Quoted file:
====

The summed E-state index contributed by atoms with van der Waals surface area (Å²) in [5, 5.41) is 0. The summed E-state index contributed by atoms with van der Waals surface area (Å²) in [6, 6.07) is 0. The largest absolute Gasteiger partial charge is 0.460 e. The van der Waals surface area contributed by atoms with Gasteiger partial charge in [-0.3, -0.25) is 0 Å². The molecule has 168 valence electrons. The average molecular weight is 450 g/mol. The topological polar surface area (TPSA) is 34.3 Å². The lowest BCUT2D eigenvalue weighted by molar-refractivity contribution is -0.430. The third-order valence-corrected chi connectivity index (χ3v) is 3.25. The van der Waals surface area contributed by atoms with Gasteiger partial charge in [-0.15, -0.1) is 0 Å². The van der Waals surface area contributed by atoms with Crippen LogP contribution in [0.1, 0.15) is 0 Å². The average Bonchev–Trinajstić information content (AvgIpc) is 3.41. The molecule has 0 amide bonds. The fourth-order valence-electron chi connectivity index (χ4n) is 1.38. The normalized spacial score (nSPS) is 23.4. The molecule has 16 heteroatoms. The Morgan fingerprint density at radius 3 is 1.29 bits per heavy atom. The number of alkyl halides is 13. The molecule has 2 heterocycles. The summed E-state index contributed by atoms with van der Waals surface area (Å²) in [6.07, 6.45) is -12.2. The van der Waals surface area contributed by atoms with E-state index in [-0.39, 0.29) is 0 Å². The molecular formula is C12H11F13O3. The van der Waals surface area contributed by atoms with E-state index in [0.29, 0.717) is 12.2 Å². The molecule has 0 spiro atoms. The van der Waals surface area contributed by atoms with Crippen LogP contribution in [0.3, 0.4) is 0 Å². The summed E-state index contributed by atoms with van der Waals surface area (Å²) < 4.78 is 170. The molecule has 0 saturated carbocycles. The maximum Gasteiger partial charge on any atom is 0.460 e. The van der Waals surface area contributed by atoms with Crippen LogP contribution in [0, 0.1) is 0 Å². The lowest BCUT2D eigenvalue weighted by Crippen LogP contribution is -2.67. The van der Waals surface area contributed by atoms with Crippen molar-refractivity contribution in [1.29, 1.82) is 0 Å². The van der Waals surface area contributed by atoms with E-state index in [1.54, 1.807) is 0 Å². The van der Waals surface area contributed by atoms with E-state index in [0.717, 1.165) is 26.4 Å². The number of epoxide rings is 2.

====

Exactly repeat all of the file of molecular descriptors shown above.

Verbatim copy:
The summed E-state index contributed by atoms with van der Waals surface area (Å²) in [5, 5.41) is 0. The summed E-state index contributed by atoms with van der Waals surface area (Å²) in [6, 6.07) is 0. The largest absolute Gasteiger partial charge is 0.460 e. The van der Waals surface area contributed by atoms with Gasteiger partial charge in [-0.3, -0.25) is 0 Å². The molecule has 168 valence electrons. The average molecular weight is 450 g/mol. The topological polar surface area (TPSA) is 34.3 Å². The lowest BCUT2D eigenvalue weighted by molar-refractivity contribution is -0.430. The third-order valence-corrected chi connectivity index (χ3v) is 3.25. The van der Waals surface area contributed by atoms with Gasteiger partial charge in [-0.15, -0.1) is 0 Å². The van der Waals surface area contributed by atoms with Crippen LogP contribution in [0.1, 0.15) is 0 Å². The average Bonchev–Trinajstić information content (AvgIpc) is 3.41. The molecule has 0 amide bonds. The fourth-order valence-electron chi connectivity index (χ4n) is 1.38. The normalized spacial score (nSPS) is 23.4. The molecule has 16 heteroatoms. The Morgan fingerprint density at radius 3 is 1.29 bits per heavy atom. The number of alkyl halides is 13. The molecule has 2 heterocycles. The summed E-state index contributed by atoms with van der Waals surface area (Å²) in [6.07, 6.45) is -12.2. The van der Waals surface area contributed by atoms with E-state index in [-0.39, 0.29) is 0 Å². The molecular formula is C12H11F13O3. The van der Waals surface area contributed by atoms with E-state index in [0.29, 0.717) is 12.2 Å². The molecule has 0 spiro atoms. The van der Waals surface area contributed by atoms with Crippen LogP contribution in [0.3, 0.4) is 0 Å². The summed E-state index contributed by atoms with van der Waals surface area (Å²) < 4.78 is 170. The molecule has 0 saturated carbocycles. The maximum Gasteiger partial charge on any atom is 0.460 e. The van der Waals surface area contributed by atoms with Crippen LogP contribution in [0, 0.1) is 0 Å². The lowest BCUT2D eigenvalue weighted by Crippen LogP contribution is -2.67. The van der Waals surface area contributed by atoms with Crippen molar-refractivity contribution in [1.29, 1.82) is 0 Å². The van der Waals surface area contributed by atoms with E-state index in [1.54, 1.807) is 0 Å². The van der Waals surface area contributed by atoms with E-state index in [0.717, 1.165) is 26.4 Å². The number of epoxide rings is 2.